WASHINGTON- U.S. manufacturing activity unexpectedly slowed in March as tight supply chains continued to drive input prices higher, but factories boosted hiring, allowing them to reduce the backlog of unfinished work.

The Institute for Supply Management (ISM) said on Friday that its index of national factory activity fell to a reading of 57.1 last month from 58.6 in February.

A reading above 50 indicates expansion in manufacturing, which accounts for 11.9% of the U.S. economy. Economists polled by Reuters had forecast the index rising to 59.0.

The slowdown in manufacturing also reflects a shift in spending back to services amid a significant decline in COVID-19 infections, which has resulted in the rolling back of restrictions across the country. Government data on Thursday showed consumer spending on services increasing by the most in seven months in February, while goods outlays declined.

The ISM survey's forward-looking new orders sub-index fell to 53.8 last month from 61.7 in February. Goods spending surged as the pandemic curbed demand for services like travel. Even as spending reverts back to services, manufacturing should remain underpinned by very low inventories. Customer inventories have remained extremely lean for more than 60 months.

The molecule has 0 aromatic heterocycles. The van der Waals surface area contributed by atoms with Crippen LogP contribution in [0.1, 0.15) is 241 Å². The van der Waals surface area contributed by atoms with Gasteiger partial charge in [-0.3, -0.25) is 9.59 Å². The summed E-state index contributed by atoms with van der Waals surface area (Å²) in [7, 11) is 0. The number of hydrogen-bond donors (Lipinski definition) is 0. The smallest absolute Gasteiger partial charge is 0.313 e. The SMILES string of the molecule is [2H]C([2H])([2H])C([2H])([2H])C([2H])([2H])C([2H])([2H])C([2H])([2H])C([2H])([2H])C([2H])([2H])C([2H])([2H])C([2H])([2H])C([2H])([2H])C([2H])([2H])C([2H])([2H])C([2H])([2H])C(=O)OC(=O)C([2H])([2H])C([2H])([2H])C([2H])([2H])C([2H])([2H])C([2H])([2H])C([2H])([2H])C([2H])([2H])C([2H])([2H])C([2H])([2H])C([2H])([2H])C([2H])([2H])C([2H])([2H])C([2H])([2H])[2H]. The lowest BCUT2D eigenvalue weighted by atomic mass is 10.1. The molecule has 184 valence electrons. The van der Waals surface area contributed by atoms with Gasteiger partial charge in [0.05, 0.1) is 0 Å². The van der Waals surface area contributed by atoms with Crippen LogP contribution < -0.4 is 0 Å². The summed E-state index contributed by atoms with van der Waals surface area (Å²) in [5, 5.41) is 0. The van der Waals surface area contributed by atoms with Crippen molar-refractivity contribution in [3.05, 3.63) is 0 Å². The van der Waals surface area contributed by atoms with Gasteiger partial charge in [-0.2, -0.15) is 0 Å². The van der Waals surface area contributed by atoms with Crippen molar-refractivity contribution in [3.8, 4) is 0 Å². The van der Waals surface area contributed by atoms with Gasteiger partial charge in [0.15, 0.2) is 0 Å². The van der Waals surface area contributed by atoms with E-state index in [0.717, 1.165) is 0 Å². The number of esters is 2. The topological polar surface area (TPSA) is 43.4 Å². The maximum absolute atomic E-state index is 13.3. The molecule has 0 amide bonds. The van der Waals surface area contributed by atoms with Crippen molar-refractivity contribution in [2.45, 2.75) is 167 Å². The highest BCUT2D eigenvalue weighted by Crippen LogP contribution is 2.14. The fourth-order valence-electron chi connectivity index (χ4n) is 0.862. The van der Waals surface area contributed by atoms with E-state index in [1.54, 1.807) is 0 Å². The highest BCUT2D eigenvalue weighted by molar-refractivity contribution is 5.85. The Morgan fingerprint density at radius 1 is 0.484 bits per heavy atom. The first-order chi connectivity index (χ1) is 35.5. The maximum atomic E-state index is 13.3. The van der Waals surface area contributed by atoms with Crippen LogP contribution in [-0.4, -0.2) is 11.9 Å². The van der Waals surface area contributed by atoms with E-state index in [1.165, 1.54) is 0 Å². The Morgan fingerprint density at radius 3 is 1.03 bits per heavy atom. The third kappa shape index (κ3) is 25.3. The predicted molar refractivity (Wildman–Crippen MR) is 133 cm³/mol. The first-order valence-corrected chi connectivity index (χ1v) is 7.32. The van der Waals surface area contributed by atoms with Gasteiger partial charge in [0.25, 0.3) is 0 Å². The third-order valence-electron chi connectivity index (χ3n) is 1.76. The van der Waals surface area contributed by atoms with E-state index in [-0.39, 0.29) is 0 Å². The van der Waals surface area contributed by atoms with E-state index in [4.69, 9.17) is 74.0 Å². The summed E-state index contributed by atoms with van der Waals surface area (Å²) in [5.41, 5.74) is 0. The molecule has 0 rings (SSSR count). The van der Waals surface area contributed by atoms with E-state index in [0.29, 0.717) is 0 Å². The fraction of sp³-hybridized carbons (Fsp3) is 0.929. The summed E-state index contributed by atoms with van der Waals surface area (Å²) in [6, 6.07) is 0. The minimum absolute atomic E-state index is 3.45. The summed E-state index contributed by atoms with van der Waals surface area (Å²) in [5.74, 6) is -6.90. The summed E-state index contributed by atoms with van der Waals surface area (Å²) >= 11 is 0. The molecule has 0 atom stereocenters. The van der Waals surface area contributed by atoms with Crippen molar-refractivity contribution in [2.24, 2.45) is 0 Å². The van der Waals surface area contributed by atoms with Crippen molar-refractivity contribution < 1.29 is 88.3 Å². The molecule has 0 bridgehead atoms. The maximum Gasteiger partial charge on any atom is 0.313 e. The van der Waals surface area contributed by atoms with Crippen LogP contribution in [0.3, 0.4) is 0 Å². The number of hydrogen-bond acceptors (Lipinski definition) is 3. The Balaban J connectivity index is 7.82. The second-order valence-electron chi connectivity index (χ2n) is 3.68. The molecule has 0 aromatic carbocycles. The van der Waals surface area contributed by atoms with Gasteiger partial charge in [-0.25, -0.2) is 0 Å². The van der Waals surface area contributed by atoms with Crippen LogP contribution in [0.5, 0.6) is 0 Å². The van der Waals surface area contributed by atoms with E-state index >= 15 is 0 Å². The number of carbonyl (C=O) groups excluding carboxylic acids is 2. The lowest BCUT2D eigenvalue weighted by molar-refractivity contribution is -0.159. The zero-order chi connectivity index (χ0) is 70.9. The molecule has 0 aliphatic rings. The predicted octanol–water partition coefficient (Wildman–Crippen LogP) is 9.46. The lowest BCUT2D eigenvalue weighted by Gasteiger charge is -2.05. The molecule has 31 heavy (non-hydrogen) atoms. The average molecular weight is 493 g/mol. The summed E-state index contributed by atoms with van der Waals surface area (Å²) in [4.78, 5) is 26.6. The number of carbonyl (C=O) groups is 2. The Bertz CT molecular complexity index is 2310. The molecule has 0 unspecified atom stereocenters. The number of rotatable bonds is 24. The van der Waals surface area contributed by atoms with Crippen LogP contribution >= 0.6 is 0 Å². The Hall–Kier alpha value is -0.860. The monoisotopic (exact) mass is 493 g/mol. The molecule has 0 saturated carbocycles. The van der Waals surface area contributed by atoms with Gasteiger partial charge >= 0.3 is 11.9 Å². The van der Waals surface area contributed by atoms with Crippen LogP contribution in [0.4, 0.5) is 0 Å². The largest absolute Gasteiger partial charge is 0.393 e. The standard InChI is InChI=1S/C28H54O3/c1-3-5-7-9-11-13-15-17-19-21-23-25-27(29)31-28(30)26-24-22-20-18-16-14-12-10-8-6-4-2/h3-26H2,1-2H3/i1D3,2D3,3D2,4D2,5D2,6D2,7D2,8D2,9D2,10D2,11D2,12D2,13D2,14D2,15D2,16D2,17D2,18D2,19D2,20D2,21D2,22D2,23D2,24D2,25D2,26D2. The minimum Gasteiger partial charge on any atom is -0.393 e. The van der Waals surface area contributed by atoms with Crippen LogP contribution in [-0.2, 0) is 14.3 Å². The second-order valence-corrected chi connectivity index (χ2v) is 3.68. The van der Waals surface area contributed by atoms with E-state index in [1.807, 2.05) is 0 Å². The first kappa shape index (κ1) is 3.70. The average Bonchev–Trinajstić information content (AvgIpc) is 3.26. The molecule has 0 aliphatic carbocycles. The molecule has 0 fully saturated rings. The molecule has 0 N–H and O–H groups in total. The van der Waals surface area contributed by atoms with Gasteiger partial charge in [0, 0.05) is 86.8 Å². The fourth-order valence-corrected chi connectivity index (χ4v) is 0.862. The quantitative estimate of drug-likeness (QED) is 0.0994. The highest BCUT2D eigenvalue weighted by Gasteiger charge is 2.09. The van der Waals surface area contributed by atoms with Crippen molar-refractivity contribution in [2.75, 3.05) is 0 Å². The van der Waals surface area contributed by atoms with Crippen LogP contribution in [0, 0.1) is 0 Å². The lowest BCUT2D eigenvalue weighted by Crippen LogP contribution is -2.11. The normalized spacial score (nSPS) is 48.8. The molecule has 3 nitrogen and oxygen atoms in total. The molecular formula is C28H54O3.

Russia's war against Ukraine, which has boosted prices of oil, wheat and other commodities, likely slowed the improvement in the global supply chains.

The ISM survey's measure of supplier deliveries dipped to a still-high reading of 65.4 from 66.1 in February. A reading above 50% indicates slower deliveries to factories.

That kept inflation at the factory gate very hot. The survey's measure of prices paid by manufacturers increased to a reading of 87.1 from 75.6 in February.

The Federal Reserve last month raised its policy interest rate by 25 basis points, the first hike in more than three years, and adopted a hawkish posture as it fights inflation.

The survey's measure of factory employment increased to a reading of 56.3 in March from 52.9 in February. With more workers on the floor, a gauge of unfinished work at factories fell to 60.0 from a reading of 65.0 in February.

(Reporting By Lucia Mutikani; Editing by Chizu Nomiyama)